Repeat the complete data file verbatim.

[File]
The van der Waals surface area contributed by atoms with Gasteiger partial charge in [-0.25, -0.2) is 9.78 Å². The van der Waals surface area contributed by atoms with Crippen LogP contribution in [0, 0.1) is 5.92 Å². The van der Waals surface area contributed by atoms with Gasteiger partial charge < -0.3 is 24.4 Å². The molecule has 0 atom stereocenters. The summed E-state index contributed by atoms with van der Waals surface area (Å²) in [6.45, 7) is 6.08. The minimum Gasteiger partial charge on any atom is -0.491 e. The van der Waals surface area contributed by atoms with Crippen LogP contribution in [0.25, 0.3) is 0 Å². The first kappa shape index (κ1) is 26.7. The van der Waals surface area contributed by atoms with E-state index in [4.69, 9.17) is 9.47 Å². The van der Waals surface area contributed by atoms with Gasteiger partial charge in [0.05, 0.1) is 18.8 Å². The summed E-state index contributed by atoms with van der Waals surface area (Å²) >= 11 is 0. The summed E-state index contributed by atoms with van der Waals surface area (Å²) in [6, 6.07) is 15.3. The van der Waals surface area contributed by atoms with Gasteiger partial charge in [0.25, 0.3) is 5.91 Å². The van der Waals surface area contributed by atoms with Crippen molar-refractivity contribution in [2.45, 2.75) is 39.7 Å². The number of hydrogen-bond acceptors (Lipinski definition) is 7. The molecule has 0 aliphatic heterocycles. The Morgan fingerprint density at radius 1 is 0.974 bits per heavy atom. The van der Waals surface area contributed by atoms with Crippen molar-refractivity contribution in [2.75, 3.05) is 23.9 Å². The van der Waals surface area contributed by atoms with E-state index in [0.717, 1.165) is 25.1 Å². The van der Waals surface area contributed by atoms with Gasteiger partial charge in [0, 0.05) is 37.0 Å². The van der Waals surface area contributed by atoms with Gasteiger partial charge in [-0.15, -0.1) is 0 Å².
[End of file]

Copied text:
The van der Waals surface area contributed by atoms with Gasteiger partial charge in [-0.25, -0.2) is 9.78 Å². The van der Waals surface area contributed by atoms with Crippen LogP contribution in [0, 0.1) is 5.92 Å². The van der Waals surface area contributed by atoms with Gasteiger partial charge < -0.3 is 24.4 Å². The molecule has 0 atom stereocenters. The summed E-state index contributed by atoms with van der Waals surface area (Å²) in [6.45, 7) is 6.08. The minimum Gasteiger partial charge on any atom is -0.491 e. The van der Waals surface area contributed by atoms with Crippen LogP contribution in [0.25, 0.3) is 0 Å². The first kappa shape index (κ1) is 26.7. The van der Waals surface area contributed by atoms with E-state index in [4.69, 9.17) is 9.47 Å². The van der Waals surface area contributed by atoms with Gasteiger partial charge in [0.05, 0.1) is 18.8 Å². The summed E-state index contributed by atoms with van der Waals surface area (Å²) >= 11 is 0. The summed E-state index contributed by atoms with van der Waals surface area (Å²) in [6, 6.07) is 15.3. The van der Waals surface area contributed by atoms with Gasteiger partial charge in [0.25, 0.3) is 5.91 Å². The van der Waals surface area contributed by atoms with Crippen molar-refractivity contribution in [2.45, 2.75) is 39.7 Å². The number of hydrogen-bond acceptors (Lipinski definition) is 7. The molecule has 0 aliphatic heterocycles. The Morgan fingerprint density at radius 1 is 0.974 bits per heavy atom. The van der Waals surface area contributed by atoms with Crippen molar-refractivity contribution in [2.75, 3.05) is 23.9 Å². The van der Waals surface area contributed by atoms with E-state index in [0.717, 1.165) is 25.1 Å². The van der Waals surface area contributed by atoms with Gasteiger partial charge in [0, 0.05) is 37.0 Å². The van der Waals surface area contributed by atoms with Gasteiger partial charge in [-0.15, -0.1) is 0 Å².